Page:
Re: Ariadne's thread
Posted:
Apr 17, 2012 7:04 AM


(intermezzo, part four)
A reader asked me about Pascal's Triangle in early China. The famous triangle was mentioned for the first time "in the works of Chu Shikie (1303), the greatest of the Chinese algebraists of his time" (David Eugene Smith, History of Mathematics). Most ancient books were burned in 213 BC. We know little of the earlier achievements, but can hope to reconstruct some of them by playing with numbers, guided by what little survived the flames. I am sure the early mathematicians played with number patterns. For example the stairway of Yang numbers provides the squares:
1 sum 1 1 3 sum 4 1 3 5 sum 9 1 3 5 7 sum 16 1 3 5 7 9 sum 25
Another stairway provides the powers of 2 that play the key role in the I Ching, nothing else than the triangle that was named for Pascal but known centuries if not millennia before him:
1 sum 1 1 1 sum 2 1 2 1 sum 4 1 3 3 1 sum 8 1 4 6 4 1 sum 16 1 5 0 10 5 1 sum 32 1 6 15 20 15 6 1 sum 64
Also the Egyptian series of the Horus eye can be developed from a stairway (read 'n as 1/n):
1 = '1 1 = '2 '2 1 = '2 '4 '4 1 = '2 '4 '8 '8 1 = '2 '4 '8 '16 '16 1 = '2 '4 '8 '16 '32 '32 1 = '2 '4 '8 '16 '32 '64 '64
An Egyptian month of 30 days multiplied by the series of the Horus eye '2 '4 '8 '16 '32 '64 yields 29 '2 '32 days, one lunation or synodic month of 29 days 12 hours 45 minutes (exact value 29 d 12 h 44 m 2.9 s, average from 1989 AD).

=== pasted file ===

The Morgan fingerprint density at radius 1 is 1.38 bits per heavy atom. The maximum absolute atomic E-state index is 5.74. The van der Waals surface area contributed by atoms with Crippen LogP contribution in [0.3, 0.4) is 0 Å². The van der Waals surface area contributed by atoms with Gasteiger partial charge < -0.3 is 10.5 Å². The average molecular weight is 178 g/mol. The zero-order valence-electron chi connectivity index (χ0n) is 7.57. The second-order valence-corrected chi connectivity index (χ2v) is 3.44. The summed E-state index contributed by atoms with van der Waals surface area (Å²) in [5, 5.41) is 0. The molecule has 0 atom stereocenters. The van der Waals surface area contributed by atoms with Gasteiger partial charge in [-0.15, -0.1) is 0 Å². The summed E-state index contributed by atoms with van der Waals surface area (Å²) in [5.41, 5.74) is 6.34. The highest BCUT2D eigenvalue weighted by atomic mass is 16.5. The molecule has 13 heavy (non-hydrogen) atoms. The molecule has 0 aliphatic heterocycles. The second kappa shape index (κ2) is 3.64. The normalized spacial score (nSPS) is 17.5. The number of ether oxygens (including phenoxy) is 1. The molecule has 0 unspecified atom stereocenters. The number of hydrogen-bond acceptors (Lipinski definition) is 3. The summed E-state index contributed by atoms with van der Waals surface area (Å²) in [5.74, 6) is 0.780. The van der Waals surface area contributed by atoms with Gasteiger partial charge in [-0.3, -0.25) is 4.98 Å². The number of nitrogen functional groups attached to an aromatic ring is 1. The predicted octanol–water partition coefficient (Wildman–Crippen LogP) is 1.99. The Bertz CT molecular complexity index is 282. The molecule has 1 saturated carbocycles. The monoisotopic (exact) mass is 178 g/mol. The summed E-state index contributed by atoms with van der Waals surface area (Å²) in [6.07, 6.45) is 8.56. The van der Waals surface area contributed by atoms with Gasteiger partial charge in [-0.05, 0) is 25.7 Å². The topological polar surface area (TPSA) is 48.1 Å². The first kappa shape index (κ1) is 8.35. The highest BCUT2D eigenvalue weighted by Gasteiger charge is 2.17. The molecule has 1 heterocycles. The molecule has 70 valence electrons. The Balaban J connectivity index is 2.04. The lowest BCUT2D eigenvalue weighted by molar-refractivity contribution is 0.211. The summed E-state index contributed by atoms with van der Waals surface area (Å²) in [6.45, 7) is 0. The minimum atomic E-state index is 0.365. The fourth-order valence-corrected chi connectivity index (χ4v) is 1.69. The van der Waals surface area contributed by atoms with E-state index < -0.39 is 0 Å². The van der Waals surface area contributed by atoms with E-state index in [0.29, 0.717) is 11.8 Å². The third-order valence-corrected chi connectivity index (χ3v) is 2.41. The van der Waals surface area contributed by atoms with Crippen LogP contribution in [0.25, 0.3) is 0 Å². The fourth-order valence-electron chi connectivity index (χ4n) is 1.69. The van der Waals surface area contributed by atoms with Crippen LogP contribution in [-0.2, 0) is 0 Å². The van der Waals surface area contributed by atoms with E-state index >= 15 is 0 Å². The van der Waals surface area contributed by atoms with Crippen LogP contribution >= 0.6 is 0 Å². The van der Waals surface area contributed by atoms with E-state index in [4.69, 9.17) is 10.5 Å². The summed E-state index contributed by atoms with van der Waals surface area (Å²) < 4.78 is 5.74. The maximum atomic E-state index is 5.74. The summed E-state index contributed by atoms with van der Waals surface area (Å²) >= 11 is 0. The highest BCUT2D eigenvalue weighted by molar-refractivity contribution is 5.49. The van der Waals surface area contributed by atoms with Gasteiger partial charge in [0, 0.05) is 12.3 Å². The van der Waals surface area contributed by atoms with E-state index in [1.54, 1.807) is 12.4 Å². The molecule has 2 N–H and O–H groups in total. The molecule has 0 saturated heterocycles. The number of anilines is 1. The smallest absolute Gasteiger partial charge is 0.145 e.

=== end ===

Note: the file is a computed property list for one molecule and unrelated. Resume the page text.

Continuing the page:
Further conversions of 1 in another stairway:
1 = '1 1 = '1x2 '2 1 = '1x2 '2x3 '3 1 = '1x2 '2x3 '3x4 '4 1 = '1x2 '2x3 '3x4 '4x5 '5 1 = '1x2 '2x3 '3x4 '4x5 '5x6 '6 1 = '1x2 '2x3 '3x4 '4x5 '5x6 '6x7 '7
1 = 1x2 '2x3 '3x4 '4x5 '5x6 '6x7 ...
1x2 '2x3 '5x6 '6x7 '9x10 '10x11 ... = pi/8
Complementary stairways of pi:
8 times '1x3 '16 8 times '1x3 '5x7 '32 8 times '1x3 '5x7 '9x11 '48 8 times '1x3 '5x7 '9x11 '13x15 '64 ...
4 minus 8 times '3x5 '24 4 minus 8 times '3x5 '7x9 '40 4 minus 8 times '3x5 '7x9 '11x13 '56 4 minus 8 times '3x5 '7x9 '11x13 '15x17 '72 ...
Simple yet complex  my formula for understanding the legacy of early times. I dedicate my work to the authors whose books and scrolls went up in flames in 213 BC in China, and later in the Library of Alexandria.